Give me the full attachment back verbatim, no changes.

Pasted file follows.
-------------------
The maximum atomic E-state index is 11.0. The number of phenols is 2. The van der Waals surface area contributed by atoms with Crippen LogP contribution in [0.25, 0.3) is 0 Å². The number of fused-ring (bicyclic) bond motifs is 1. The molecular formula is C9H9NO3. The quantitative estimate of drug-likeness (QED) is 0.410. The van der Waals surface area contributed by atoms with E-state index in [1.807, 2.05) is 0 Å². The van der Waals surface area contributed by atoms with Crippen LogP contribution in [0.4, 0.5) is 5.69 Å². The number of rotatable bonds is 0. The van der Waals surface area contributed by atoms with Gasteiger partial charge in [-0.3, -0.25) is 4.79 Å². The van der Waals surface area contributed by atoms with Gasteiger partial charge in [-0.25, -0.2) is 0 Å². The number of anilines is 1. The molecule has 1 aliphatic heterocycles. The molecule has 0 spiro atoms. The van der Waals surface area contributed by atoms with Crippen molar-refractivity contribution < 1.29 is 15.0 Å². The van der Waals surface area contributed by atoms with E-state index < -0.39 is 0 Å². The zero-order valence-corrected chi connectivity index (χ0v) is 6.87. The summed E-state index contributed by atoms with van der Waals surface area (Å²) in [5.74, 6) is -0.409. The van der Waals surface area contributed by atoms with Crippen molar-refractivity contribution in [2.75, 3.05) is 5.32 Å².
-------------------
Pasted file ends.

The maximum atomic E-state index is 11.0. The number of phenols is 2. The van der Waals surface area contributed by atoms with Crippen LogP contribution in [0.25, 0.3) is 0 Å². The number of fused-ring (bicyclic) bond motifs is 1. The molecular formula is C9H9NO3. The quantitative estimate of drug-likeness (QED) is 0.410. The van der Waals surface area contributed by atoms with E-state index in [1.807, 2.05) is 0 Å². The van der Waals surface area contributed by atoms with Crippen LogP contribution in [0.4, 0.5) is 5.69 Å². The number of rotatable bonds is 0. The van der Waals surface area contributed by atoms with Gasteiger partial charge in [-0.3, -0.25) is 4.79 Å². The van der Waals surface area contributed by atoms with Gasteiger partial charge in [-0.25, -0.2) is 0 Å². The number of anilines is 1. The molecule has 1 aliphatic heterocycles. The molecule has 0 spiro atoms. The van der Waals surface area contributed by atoms with Crippen molar-refractivity contribution < 1.29 is 15.0 Å². The van der Waals surface area contributed by atoms with E-state index < -0.39 is 0 Å². The zero-order valence-corrected chi connectivity index (χ0v) is 6.87. The summed E-state index contributed by atoms with van der Waals surface area (Å²) in [5.74, 6) is -0.409. The van der Waals surface area contributed by atoms with Crippen molar-refractivity contribution in [2.75, 3.05) is 5.32 Å².